Review: Ruxbin Grows Up With Clean-Line Decor That Matches Chef Kim's Precise Cooking

Chicago Tribune's Phil Vettel examines a seven-year-old restaurant
Ruxbin
Abel Uribe/Chicago Tribune

Smooth wood, wood slats, tile, brick and stone provide a range of textures, while loose pillows add a homey touch to the fabric-lined banquette.

For too long, Ruxbin, a Noble Square BYO closing in on its seventh birthday, has been more famous for its decor than for its food.

Any chef would find that grating, but when you're a chef with a Bon Appetit Best New Restaurant award and a James Beard Best Chef Great Lakes nod in your back pocket, as in the case of chef/owner Edward Kim, I would imagine the decor-over-food disconnect would be close to intolerable.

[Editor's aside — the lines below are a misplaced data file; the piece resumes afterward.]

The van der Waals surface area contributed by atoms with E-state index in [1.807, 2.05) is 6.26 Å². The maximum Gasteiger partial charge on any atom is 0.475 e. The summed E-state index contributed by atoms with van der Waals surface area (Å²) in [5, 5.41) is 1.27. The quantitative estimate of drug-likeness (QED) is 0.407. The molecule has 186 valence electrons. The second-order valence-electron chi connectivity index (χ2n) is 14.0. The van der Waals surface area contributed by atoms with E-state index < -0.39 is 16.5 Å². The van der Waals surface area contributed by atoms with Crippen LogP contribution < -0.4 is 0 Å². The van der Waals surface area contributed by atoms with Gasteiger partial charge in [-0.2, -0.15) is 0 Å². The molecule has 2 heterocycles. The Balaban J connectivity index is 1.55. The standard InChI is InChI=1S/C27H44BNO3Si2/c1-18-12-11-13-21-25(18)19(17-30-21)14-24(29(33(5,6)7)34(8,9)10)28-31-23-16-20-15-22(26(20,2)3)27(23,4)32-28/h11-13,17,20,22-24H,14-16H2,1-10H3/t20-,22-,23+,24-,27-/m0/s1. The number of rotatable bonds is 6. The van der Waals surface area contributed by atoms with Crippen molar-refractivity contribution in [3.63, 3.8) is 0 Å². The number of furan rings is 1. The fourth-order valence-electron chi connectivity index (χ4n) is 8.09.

Then, too, Ruxbin, the name a play on the old Teddy Ruxpin child's toy (and also Kim's childhood nickname), has grown considerably in the last few years, far beyond its look-at-me beginnings.

"The one big driving force (when Ruxbin debuted) was just to keep the doors open," Kim said. "But as we've gotten better, the food has evolved a lot. It was a little scary, but I thought we should invest in the front of the house to reflect the type of service we have at this point."

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